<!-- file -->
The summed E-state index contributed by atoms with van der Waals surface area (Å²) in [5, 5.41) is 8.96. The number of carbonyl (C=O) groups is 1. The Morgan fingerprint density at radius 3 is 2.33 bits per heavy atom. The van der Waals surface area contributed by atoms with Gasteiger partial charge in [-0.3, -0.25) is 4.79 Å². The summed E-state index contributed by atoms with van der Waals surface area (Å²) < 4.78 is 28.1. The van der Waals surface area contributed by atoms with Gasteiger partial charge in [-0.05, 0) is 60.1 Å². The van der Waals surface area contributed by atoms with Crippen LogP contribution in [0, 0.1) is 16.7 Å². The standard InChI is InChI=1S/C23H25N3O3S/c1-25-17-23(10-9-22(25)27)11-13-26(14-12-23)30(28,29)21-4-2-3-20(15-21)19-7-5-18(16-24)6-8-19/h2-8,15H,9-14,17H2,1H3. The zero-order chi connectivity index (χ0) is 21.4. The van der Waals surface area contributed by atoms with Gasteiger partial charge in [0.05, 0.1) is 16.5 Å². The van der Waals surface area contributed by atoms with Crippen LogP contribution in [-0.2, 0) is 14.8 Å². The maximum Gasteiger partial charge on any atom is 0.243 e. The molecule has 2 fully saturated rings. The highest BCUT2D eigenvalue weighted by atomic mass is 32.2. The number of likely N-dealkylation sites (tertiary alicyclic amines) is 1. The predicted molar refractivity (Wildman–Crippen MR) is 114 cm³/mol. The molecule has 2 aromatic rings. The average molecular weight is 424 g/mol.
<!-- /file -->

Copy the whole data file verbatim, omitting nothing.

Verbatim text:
The summed E-state index contributed by atoms with van der Waals surface area (Å²) in [5, 5.41) is 8.96. The number of carbonyl (C=O) groups is 1. The Morgan fingerprint density at radius 3 is 2.33 bits per heavy atom. The van der Waals surface area contributed by atoms with Gasteiger partial charge in [-0.3, -0.25) is 4.79 Å². The summed E-state index contributed by atoms with van der Waals surface area (Å²) < 4.78 is 28.1. The van der Waals surface area contributed by atoms with Gasteiger partial charge in [-0.05, 0) is 60.1 Å². The van der Waals surface area contributed by atoms with Crippen LogP contribution in [0, 0.1) is 16.7 Å². The standard InChI is InChI=1S/C23H25N3O3S/c1-25-17-23(10-9-22(25)27)11-13-26(14-12-23)30(28,29)21-4-2-3-20(15-21)19-7-5-18(16-24)6-8-19/h2-8,15H,9-14,17H2,1H3. The zero-order chi connectivity index (χ0) is 21.4. The van der Waals surface area contributed by atoms with Gasteiger partial charge in [0.05, 0.1) is 16.5 Å². The van der Waals surface area contributed by atoms with Crippen LogP contribution in [-0.2, 0) is 14.8 Å². The maximum Gasteiger partial charge on any atom is 0.243 e. The molecule has 2 fully saturated rings. The highest BCUT2D eigenvalue weighted by atomic mass is 32.2. The number of likely N-dealkylation sites (tertiary alicyclic amines) is 1. The predicted molar refractivity (Wildman–Crippen MR) is 114 cm³/mol. The molecule has 2 aromatic rings. The average molecular weight is 424 g/mol.